The banh mi here are 20,000VND/$1.22AUD and feature pork, pate, egg omelette as well as the sauces and the salad. Like Banh Mi Phuong the bread is superbly crunchy-even in this humidity it shatters with every bite. The flavours are strong and saucy and gutsy (and they make some of the banh mi we get in Australia seem muted by comparison).
And if I had to choose out of the two? Banh Mi Phuong pips it. But I loved sitting and eating under the picture of Madame Khanh in her youth and taking the weight off my feet.
I was in heaven so I forgot to take an inside shot of Madame Khanh's banh mi until halfway through...
Hoi An has several specialties and one of the most popular is Cao lầu, a noodle dish that is said to be only found here. To find Hoi An's reputed best you cross the bridge to the quieter side of the Hoai River and continue along guyễn Phúc Chu. It will look like there isn't much there round the corner but then you will find a collective of street stalls. Ms Nam's (meaning Ms number 5) is the second stand along. She makes everything fresh to order and her specialty is Cao lầu. So what is it?
It's a fried noodle dish that has so many variations and versions that no two are the same. Indeed if you google picture of it it looks like a different dish in every picture. And hers just happens to be fantastic. It has a slight sweetness to it and has a caramelised char from the wok. There is pork and prawns in this and you can also customise your cao lầu to add whatever meat you like. It's hard to stop at one serve. The noodles themselves are square in shape rather than being round like regular noodles. They're close to soba but quite different indeed. And one of the very special things about the dish is the way that the noodles are made: rice flour is mixed with ash from the Cham Islands and the water used comes from specifically Ba Le well in Hội An. Or so the legend goes...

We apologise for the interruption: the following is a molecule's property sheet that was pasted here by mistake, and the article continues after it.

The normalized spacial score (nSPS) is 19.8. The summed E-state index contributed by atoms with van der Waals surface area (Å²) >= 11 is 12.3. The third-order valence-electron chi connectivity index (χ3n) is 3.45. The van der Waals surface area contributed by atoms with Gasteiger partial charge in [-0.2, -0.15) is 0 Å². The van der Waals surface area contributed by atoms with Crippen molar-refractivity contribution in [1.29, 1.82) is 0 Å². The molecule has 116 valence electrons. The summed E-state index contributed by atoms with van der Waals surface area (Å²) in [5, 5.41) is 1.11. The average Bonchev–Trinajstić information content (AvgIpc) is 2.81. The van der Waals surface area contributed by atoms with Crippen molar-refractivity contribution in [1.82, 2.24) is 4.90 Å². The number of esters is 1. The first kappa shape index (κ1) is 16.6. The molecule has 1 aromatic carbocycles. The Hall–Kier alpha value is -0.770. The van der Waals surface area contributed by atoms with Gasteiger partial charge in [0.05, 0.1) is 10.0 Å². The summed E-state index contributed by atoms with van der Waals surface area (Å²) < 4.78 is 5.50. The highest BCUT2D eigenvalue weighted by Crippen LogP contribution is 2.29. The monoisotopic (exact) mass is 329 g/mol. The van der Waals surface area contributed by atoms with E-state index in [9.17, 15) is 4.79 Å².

Another Hoi An Specialty is a dumpling called "White rose" or Banh Bao Vac. Inside the silky translucent white layers is a shrimp filling. They are fashioned so that they resemble white roses and are topped with garlic chips. They are absolutely delightful and widely available throughout Hoi An.
Strawberry, lychee coconut cake $42,000VND/$2.57AUD
The impact of the French on Vietnamese is seen at Cargo, a patisserie that serves French style cakes in the busiest "gourmet strip" in Hoi An. Owned by Ms Vy (who also owns the acclaimed Morning Glory restaurant here), the cakes are simple but fresh and they're definitely in the Western flavour spectrum. I think I was hoping for some more Vietnamese ingredients but I choose the only one with some: a strawberry, lychee and coconut mousse cake with the perfect balance of sweetness and flavours. I couldn't wish for anything better down the white chocolate frangipane on top!
One of the things about travelling in some countries is that you see people who are living a very different sort of life to you and of course you want to help. Seedlings is the Banyan Tree Hotel's charity that helps disadvantaged youth find work in hospitality. They operate under the adage, "Plant a seed, change a life." This means that the staff are learning and sometimes service may need a gentle prompt but they are all wonderfully friendly, accommodating and eager to assist. In fact they're more enthusiastic and helpful than staff in other restaurants.
So how is the food? It's excellent and can stand on its own - the kitchen is led by professional, trained chefs. A lemongrass salad hits the spot in terms of freshness while a fish soup with tomato and okra is soothing and well balanced. The prawns are a tad overcooked but the garlic black pepper sauce is moreish and you want to scoop it all up onto your rice.
To get around and get your bearings: Helen Wong's tour guide Chu took us on a 30 minute cycloped ride around Hoi An stopping at four different cultural stops. It's a wonderful way to see the streets and orient yourself and is a great way to get photos.
So tell me Dear Reader, have you ever visited Hoi An? Do you have a favourite street food? Do you ever eat banh mi and if so which filling do you choose? Would you eat at an enterprise like Seedlings?
NQN travelled to Vietnam as a guest of the Banyan Tree Hotels but all opinions remain her own. All of this food except for Seedlings was eaten and paid for independently during free time in Hoi An.
Banyan Tree Lang Co.
Lộc Vĩnh, Phú Lộc, Thừa Thiên Huế, Vietnam
Phone:+84 54 3695 888
Helen Wong's Tours
17, Town Hall House, 456 Kent St, Sydney NSW 2000 Phone:(02) 9267 7833